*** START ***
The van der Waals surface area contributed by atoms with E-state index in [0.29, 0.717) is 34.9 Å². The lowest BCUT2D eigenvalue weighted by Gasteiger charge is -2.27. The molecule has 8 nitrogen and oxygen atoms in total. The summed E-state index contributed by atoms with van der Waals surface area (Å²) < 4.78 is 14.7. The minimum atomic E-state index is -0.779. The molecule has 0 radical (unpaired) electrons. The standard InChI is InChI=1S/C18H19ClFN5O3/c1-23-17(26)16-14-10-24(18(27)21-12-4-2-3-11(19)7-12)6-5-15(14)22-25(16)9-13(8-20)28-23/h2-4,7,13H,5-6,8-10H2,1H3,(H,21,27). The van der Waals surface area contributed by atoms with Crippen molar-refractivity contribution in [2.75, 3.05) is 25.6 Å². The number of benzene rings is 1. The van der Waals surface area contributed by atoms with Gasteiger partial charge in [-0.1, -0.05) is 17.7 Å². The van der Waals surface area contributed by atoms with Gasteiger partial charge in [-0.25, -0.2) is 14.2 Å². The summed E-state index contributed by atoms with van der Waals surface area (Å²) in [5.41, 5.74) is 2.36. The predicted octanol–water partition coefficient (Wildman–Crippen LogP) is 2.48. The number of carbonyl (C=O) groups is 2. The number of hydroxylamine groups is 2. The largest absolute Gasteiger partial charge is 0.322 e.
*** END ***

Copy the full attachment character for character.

The van der Waals surface area contributed by atoms with E-state index in [0.29, 0.717) is 34.9 Å². The lowest BCUT2D eigenvalue weighted by Gasteiger charge is -2.27. The molecule has 8 nitrogen and oxygen atoms in total. The summed E-state index contributed by atoms with van der Waals surface area (Å²) < 4.78 is 14.7. The minimum atomic E-state index is -0.779. The molecule has 0 radical (unpaired) electrons. The standard InChI is InChI=1S/C18H19ClFN5O3/c1-23-17(26)16-14-10-24(18(27)21-12-4-2-3-11(19)7-12)6-5-15(14)22-25(16)9-13(8-20)28-23/h2-4,7,13H,5-6,8-10H2,1H3,(H,21,27). The van der Waals surface area contributed by atoms with Crippen molar-refractivity contribution in [2.75, 3.05) is 25.6 Å². The number of benzene rings is 1. The van der Waals surface area contributed by atoms with Gasteiger partial charge in [-0.1, -0.05) is 17.7 Å². The van der Waals surface area contributed by atoms with Gasteiger partial charge in [-0.25, -0.2) is 14.2 Å². The summed E-state index contributed by atoms with van der Waals surface area (Å²) in [5.41, 5.74) is 2.36. The predicted octanol–water partition coefficient (Wildman–Crippen LogP) is 2.48. The number of carbonyl (C=O) groups is 2. The number of hydroxylamine groups is 2. The largest absolute Gasteiger partial charge is 0.322 e.